Every trek and backcountry adventure holds a different set of challenges, from weather and terrain to navigation and wild animals. The first step to conquering them is to carry the proper gear that your particular trip requires.
Scott Cundy, owner of the Wildland Trekking Company, is an old hand at the hiking gear game. His early years were spent hiking in Colorado, Wyoming and New Mexico. Today, his company takes clients on unique hikes throughout the United States.
Cundy shares what you need to know, before you go.
Know Your Hike
Don't fall into the trap of relying on trail markers.
"A map and compass are critical if someone hasn't done a hike before, or if the hike involves difficult route finding," says Cundy.
Even when you know your hike, a headlamp and lighter or waterproof matches are must haves. Day hikes can take longer than expected, leaving you fighting the daylight. Cundy says these items add hardly any weight in comparison to the potential benefits they provide.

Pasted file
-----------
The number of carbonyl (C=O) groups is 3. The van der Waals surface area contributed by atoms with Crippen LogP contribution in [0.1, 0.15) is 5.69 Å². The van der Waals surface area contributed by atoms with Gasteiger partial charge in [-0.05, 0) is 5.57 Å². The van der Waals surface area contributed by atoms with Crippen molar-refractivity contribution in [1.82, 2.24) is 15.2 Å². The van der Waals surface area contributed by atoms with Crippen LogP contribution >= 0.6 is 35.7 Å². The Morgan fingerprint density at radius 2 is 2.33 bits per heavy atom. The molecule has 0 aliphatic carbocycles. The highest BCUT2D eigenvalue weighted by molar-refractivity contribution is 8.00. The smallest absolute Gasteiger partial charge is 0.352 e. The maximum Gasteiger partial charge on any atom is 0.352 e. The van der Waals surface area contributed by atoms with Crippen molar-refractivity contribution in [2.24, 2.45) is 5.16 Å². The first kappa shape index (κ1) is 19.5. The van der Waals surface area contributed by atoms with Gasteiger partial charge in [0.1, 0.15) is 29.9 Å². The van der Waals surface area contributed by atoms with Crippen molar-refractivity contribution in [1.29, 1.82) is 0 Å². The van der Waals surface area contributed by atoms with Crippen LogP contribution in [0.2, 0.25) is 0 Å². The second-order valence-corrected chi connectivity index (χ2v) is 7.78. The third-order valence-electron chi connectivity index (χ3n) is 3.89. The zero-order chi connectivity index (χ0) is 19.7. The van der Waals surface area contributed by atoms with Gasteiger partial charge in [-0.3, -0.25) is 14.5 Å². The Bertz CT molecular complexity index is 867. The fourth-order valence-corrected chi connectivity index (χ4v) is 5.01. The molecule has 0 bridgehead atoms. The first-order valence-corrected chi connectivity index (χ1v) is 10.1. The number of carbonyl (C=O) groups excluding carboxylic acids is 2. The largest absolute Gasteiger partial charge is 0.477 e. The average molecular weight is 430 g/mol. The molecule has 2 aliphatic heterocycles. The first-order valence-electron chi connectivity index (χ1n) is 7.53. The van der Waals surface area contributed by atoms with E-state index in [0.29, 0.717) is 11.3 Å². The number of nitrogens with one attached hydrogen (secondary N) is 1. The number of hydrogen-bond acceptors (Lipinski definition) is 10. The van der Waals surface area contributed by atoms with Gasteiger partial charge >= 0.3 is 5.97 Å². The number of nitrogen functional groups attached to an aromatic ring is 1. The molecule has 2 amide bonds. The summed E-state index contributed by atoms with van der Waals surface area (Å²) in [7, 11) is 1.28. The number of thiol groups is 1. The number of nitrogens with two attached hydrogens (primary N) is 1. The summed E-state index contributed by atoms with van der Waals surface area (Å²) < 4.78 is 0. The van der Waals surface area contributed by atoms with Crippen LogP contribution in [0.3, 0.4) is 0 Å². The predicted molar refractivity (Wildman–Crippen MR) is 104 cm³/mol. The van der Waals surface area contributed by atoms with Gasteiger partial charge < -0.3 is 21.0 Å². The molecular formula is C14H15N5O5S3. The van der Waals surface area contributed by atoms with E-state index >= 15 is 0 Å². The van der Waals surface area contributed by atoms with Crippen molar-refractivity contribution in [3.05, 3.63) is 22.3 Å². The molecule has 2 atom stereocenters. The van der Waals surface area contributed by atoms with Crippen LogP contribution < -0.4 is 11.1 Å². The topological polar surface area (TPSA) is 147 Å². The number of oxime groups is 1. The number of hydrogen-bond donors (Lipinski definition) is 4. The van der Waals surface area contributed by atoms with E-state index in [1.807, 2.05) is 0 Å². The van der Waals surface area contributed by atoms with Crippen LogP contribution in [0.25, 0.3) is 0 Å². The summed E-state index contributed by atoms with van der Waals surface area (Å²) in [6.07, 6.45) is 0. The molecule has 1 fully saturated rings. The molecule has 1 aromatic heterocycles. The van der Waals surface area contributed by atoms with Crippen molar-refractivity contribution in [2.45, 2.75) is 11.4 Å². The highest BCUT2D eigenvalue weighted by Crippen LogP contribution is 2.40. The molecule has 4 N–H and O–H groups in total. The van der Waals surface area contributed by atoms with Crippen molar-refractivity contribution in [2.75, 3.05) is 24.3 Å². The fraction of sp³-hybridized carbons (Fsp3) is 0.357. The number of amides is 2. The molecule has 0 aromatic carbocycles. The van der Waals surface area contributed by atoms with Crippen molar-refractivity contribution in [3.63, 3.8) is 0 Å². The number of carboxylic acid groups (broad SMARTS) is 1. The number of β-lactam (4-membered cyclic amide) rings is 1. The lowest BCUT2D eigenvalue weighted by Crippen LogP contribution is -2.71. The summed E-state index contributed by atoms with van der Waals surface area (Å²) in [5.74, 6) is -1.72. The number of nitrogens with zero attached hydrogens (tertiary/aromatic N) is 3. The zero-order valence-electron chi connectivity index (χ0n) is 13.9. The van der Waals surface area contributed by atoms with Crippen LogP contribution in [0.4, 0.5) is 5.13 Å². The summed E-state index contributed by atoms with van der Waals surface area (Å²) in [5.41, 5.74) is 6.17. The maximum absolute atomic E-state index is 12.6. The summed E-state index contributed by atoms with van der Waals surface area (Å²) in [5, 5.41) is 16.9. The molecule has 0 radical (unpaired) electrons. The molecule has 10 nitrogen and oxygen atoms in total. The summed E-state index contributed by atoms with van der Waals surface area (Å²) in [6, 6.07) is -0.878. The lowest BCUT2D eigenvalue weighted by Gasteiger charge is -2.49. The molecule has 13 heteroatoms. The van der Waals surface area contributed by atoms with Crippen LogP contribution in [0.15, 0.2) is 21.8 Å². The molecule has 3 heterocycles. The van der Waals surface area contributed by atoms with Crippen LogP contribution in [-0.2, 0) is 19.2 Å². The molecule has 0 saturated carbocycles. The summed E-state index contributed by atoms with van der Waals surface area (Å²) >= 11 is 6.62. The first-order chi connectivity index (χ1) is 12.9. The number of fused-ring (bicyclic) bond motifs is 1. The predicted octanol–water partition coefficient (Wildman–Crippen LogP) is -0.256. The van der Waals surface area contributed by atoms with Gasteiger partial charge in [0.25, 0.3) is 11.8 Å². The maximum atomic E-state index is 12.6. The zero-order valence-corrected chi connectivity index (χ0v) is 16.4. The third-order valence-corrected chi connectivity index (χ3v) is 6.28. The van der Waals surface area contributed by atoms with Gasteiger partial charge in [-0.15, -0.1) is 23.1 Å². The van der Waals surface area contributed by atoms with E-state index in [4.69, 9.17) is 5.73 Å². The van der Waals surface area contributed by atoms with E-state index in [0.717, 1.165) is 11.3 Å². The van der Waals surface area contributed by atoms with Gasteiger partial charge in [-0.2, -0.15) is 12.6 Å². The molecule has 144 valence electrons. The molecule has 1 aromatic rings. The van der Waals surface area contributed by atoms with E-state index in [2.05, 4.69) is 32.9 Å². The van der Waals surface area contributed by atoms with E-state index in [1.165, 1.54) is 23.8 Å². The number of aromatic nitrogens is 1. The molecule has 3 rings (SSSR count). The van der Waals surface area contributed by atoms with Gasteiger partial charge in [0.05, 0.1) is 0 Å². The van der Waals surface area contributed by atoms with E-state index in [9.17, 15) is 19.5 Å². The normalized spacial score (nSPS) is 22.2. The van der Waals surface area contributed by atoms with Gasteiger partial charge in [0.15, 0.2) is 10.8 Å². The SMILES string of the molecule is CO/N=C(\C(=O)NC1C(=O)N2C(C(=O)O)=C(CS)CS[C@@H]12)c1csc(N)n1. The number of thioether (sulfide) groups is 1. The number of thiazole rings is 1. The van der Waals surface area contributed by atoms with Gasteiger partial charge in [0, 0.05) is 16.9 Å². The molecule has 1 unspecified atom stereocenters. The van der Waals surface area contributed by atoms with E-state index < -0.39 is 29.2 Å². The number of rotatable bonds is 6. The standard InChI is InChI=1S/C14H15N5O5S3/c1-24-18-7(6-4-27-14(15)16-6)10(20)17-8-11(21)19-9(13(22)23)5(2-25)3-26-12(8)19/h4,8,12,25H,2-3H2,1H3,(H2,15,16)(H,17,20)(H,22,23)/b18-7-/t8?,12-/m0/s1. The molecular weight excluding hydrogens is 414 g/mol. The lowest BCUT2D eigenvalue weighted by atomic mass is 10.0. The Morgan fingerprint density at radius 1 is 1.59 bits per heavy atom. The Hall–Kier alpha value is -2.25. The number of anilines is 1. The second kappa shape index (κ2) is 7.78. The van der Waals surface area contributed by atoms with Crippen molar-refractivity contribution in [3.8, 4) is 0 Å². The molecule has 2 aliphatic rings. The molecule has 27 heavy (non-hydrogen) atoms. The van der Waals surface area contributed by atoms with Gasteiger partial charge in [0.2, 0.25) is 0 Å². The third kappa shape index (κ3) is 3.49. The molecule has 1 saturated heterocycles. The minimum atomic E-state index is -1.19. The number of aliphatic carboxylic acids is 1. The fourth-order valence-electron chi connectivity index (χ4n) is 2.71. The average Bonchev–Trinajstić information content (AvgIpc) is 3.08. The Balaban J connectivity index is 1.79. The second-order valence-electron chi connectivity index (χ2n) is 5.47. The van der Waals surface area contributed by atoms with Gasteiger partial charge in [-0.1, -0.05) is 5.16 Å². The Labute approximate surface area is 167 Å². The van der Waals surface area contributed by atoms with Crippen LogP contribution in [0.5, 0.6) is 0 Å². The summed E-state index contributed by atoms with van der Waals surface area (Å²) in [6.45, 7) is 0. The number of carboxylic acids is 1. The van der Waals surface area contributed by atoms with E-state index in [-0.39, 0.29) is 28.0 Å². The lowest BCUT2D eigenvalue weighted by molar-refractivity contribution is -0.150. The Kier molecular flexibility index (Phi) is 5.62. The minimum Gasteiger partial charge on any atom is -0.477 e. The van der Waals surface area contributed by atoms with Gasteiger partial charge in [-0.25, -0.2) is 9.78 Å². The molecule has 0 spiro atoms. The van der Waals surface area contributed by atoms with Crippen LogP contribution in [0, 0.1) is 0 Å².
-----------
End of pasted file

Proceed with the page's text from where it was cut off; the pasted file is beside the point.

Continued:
Layer to Prepare for Changes
Layer clothing for any extended hike as temperatures can fluctuate throughout the day and with changes in elevation. Picking the right materials and type of clothing is equally important, says Cundy.
He advises against cotton fabrics because they can hold onto moisture and stay wet for days, causing you to lose body heat faster. Cundy recommends polyester for base layers with secondary layers of fleece, wool or other warm layers. Top that all with a hard, weather resistant outer shell.
In the desert, the opposite is true.
"In the desert, cotton is often your best friend, for the exact reason it isn't in the mountains: It hangs onto moisture, which cools the body down," says Cundy. He continues, "However, evenings and nights can cool down dramatically, so it's important to have additional base layers besides cotton, as well as fleece or wool secondary layers."